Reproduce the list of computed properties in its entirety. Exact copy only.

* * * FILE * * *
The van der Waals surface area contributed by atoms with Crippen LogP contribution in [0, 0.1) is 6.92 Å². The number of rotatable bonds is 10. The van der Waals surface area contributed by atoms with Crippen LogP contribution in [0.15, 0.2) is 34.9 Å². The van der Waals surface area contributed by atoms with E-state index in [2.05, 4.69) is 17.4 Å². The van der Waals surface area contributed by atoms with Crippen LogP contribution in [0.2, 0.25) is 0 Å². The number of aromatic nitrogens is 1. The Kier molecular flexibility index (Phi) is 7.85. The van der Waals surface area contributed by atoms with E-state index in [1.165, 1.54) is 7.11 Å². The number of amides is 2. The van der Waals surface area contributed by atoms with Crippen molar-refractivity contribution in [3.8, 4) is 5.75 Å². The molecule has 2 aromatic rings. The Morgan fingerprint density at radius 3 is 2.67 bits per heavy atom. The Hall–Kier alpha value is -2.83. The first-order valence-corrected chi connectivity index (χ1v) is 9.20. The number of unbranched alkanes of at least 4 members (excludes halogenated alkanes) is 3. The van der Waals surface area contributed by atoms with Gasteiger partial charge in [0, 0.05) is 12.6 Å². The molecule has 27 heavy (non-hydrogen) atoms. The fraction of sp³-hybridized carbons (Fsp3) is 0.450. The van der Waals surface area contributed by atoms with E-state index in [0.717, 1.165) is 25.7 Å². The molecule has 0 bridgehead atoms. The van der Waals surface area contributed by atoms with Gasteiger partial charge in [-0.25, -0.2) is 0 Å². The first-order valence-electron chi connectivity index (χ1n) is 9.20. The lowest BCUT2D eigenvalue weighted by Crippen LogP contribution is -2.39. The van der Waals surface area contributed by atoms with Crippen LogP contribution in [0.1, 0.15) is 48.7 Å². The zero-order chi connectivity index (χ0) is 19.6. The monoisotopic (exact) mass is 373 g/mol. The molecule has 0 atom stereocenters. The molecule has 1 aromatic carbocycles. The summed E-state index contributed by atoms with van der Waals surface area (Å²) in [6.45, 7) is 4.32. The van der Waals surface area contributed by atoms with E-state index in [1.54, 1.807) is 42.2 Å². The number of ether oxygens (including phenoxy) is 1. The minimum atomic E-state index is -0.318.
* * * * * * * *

The van der Waals surface area contributed by atoms with Crippen LogP contribution in [0, 0.1) is 6.92 Å². The number of rotatable bonds is 10. The van der Waals surface area contributed by atoms with Crippen LogP contribution in [0.15, 0.2) is 34.9 Å². The van der Waals surface area contributed by atoms with E-state index in [2.05, 4.69) is 17.4 Å². The van der Waals surface area contributed by atoms with Crippen LogP contribution in [0.2, 0.25) is 0 Å². The number of aromatic nitrogens is 1. The Kier molecular flexibility index (Phi) is 7.85. The van der Waals surface area contributed by atoms with E-state index in [1.165, 1.54) is 7.11 Å². The number of amides is 2. The van der Waals surface area contributed by atoms with Crippen molar-refractivity contribution in [3.8, 4) is 5.75 Å². The molecule has 2 aromatic rings. The Morgan fingerprint density at radius 3 is 2.67 bits per heavy atom. The Hall–Kier alpha value is -2.83. The first-order valence-corrected chi connectivity index (χ1v) is 9.20. The number of unbranched alkanes of at least 4 members (excludes halogenated alkanes) is 3. The van der Waals surface area contributed by atoms with Gasteiger partial charge in [0, 0.05) is 12.6 Å². The molecule has 27 heavy (non-hydrogen) atoms. The fraction of sp³-hybridized carbons (Fsp3) is 0.450. The van der Waals surface area contributed by atoms with E-state index in [0.717, 1.165) is 25.7 Å². The molecule has 0 bridgehead atoms. The van der Waals surface area contributed by atoms with Gasteiger partial charge in [-0.25, -0.2) is 0 Å². The first-order valence-electron chi connectivity index (χ1n) is 9.20. The lowest BCUT2D eigenvalue weighted by Crippen LogP contribution is -2.39. The van der Waals surface area contributed by atoms with Crippen LogP contribution in [0.1, 0.15) is 48.7 Å². The zero-order chi connectivity index (χ0) is 19.6. The monoisotopic (exact) mass is 373 g/mol. The molecule has 0 atom stereocenters. The molecule has 1 aromatic carbocycles. The summed E-state index contributed by atoms with van der Waals surface area (Å²) in [6.45, 7) is 4.32. The van der Waals surface area contributed by atoms with E-state index in [1.54, 1.807) is 42.2 Å². The number of ether oxygens (including phenoxy) is 1. The minimum atomic E-state index is -0.318.